My first days of high school, I wanted to change
my last name, I wanted my own identity.
Not because everybody hated you, but because
they loved you so much, and I was not you.
You had just left and I had just arrived,
and I could no more take your place
than a noontime shadow can take the shape
of the body that leaves it behind.
Mr. Delaney was new, so I could not remind him
of you. But the rest of the teachers
were soon disappointed that I had not studied
you better, had not learned the same things.
I could not live up, so I lived down
the boys who passed their crushes on to me,
the girls who wanted me to join things
so they could be in charge of me as you were of them.
I wanted you more than ever
to have never existed.
I was the keeper of a flame
that had never been lit.
It’s not that you hadn’t taught me things,
or that I hadn’t listened. When I got my schedule in May,
you talked me through from teacher to teacher,
telling me your version of the truth.
You could flirt your way to extensions
with Mr. Peterson, while Mrs. Platt would rather
stick a fork in your ear than answer a question twice.
Mr. Rose gave the same tests every year.
Mrs. Green had been sweet to you, and
(you promised) would be sweet to me, too.
What I should’ve known was this said more about you
than it did about her, and nothing really about me.
This was the one time we talked about high school
since you were already planning for college.
My change was a matter of streets while yours
was a matter of latitudes.
I could not compete, so didn’t.
I dove into your preparations,
went shopping for a wastebasket and a microwave,
which would be going with you instead of me.
This was how we’d always played.
You were Cinderella, I was a mouse.
You were Alice, I was the Hatter.
You were the sun, and I wasn’t even the moon.
I loved being the supporting character,
because I felt it was my way of supporting you.
I asked for nothing in return
and wanted so much.
I pierced my ear four times
and ditched my old friends,
the girls who idolized you
to the point of missing me.
When Andy Reilly told me
I looked as good as you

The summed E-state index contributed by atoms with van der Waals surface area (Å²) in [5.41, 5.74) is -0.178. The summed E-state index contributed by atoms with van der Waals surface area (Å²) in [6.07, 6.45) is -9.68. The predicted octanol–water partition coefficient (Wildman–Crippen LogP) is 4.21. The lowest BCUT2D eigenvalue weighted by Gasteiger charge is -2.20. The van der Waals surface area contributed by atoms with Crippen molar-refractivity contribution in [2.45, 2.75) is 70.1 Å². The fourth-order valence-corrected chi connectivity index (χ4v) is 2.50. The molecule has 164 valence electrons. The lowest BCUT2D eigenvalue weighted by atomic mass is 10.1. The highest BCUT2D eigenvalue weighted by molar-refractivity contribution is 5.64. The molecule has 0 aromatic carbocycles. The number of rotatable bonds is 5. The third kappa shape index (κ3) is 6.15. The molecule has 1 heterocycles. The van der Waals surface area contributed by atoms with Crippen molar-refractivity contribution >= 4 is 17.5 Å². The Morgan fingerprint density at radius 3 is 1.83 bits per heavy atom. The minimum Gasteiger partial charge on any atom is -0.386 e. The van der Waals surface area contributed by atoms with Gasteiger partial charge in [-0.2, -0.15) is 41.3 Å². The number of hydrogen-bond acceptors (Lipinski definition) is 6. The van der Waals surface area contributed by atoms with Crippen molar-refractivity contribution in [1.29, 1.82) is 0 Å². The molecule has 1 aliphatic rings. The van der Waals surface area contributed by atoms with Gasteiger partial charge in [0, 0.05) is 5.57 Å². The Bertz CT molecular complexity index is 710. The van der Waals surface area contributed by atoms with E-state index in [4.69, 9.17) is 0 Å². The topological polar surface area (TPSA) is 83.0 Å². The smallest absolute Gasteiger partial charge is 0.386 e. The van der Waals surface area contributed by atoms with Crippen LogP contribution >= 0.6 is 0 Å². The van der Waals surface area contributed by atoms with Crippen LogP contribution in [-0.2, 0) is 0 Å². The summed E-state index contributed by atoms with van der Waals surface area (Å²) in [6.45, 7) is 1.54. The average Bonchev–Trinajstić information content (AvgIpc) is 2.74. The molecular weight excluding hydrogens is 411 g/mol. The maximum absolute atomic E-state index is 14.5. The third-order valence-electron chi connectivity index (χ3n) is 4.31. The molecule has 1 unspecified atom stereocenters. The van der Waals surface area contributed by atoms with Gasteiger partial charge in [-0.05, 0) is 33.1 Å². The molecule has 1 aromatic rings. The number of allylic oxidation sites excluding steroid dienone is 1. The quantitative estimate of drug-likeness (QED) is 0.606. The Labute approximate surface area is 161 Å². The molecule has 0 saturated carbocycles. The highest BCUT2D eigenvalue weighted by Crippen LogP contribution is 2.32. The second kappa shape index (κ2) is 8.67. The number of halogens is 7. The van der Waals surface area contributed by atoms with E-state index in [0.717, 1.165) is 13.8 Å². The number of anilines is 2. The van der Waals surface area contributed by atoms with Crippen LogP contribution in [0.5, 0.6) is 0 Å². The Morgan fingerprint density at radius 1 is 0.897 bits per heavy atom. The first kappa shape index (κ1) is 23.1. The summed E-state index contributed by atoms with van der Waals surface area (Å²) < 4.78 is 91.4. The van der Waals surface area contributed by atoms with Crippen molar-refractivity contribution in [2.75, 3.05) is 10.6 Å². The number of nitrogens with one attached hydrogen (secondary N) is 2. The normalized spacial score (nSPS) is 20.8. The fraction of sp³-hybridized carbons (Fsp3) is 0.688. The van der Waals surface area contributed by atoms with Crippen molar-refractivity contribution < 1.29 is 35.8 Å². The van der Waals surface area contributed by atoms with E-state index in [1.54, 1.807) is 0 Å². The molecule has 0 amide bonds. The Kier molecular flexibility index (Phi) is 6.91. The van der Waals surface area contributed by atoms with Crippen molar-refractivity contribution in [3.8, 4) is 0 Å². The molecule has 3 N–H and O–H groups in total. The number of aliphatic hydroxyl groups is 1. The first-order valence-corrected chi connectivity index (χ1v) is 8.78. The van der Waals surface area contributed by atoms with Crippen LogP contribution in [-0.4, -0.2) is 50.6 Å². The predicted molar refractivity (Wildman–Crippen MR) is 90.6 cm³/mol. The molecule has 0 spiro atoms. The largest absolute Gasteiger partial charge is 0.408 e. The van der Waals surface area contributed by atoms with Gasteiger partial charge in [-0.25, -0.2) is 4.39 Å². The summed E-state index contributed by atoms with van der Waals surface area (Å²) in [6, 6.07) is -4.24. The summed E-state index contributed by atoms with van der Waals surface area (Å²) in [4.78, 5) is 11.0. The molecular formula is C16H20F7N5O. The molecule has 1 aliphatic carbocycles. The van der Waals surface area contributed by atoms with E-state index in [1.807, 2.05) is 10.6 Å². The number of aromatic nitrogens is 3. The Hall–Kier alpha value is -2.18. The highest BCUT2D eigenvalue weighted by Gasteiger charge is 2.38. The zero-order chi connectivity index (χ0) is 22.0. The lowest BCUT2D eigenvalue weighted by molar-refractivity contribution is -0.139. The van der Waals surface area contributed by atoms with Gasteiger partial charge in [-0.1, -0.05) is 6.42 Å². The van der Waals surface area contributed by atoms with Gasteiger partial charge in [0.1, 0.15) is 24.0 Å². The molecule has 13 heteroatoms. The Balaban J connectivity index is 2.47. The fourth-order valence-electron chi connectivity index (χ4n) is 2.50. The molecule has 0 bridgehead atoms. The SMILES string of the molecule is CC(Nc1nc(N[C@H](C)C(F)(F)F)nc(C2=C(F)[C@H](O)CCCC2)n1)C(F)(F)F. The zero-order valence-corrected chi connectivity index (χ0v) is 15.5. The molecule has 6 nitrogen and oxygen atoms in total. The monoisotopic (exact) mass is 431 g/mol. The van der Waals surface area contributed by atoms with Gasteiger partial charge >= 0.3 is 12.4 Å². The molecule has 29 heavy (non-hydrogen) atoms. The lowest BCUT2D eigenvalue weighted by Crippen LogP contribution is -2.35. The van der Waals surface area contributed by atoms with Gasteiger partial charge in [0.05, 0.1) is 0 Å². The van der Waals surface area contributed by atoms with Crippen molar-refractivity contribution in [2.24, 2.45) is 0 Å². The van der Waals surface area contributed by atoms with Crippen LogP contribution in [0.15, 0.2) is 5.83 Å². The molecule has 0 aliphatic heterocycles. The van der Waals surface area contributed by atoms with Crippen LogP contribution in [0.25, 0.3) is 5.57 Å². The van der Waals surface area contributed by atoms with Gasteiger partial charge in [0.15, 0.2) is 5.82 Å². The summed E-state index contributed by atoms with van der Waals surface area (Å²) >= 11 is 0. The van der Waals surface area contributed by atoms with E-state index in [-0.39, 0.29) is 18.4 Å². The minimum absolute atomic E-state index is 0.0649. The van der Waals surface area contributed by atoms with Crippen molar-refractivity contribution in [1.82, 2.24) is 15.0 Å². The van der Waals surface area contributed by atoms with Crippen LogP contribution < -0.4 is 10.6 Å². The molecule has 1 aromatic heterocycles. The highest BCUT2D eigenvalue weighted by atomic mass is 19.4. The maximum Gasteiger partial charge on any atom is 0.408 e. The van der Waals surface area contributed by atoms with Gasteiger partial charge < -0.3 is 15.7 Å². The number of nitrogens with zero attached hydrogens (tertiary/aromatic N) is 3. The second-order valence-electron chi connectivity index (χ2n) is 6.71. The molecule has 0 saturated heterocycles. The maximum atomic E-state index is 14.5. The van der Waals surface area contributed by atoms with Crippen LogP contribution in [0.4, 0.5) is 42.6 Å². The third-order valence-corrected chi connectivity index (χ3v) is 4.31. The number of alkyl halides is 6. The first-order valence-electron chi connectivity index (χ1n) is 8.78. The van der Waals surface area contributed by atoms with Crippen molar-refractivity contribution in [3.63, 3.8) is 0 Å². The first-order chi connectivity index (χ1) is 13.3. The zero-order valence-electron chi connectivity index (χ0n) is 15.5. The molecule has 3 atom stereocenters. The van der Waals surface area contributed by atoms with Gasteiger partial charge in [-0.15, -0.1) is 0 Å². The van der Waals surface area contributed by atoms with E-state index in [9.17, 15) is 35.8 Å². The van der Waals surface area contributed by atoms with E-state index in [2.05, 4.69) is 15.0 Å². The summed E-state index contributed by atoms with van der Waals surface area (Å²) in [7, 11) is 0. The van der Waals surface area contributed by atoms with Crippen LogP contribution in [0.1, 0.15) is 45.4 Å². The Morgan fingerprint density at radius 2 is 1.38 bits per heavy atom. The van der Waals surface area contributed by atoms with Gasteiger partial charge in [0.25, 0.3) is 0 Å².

he meant it as a compliment
and I told him to get lost.
He told me to get lost
then called me that night
to say it again.
We laughed, and I was free.
You told me about boys but always waited
to tell me about the ones who you liked.
You treated me like a direct line to Mom
when all I wanted was to keep your secrets.
When I was twelve I was too old for a baby-sitter
and you were too old to be a baby-sitter.
But Mom and Dad shackled us with allowances
so I became your Saturday night burden, and you mine.
Then Mike Reilly came over with flowers
and I knew something was going to happen.
I watched the TV and tried to listen to you
murmuring in the other room.
You left me with two slices of pizza and a soda.
You left me with a look and the door closed.
I was smart enough to know, but not enough to be angry.
You left me and wouldn’t even say where you were going.
Even after you were away, I heard things.
Those barbed admirations from girls
you probably didn’t know all that well
but who felt they’d figured you inside out.
You call from college and talk to me first
if I happen to be the one who answers the phone.
You ask how it is, and you’re asking about your absence.
You say to fill you in, but you’re not empty.
I try to picture you in the halls you’ve left to me -
it looks like a parade, everyone celebrating you.
I keep my head down, try to play
the girl who doesn’t say hello.
Andy says he remembers you
coming over, charming his parents.
He remembers when you ended it, how Mike tore
at his shelves and broke his books.
And I tell him the truth – that you
cried for days and screamed at me
when my music got too loud, as if
I was flooding you with love songs.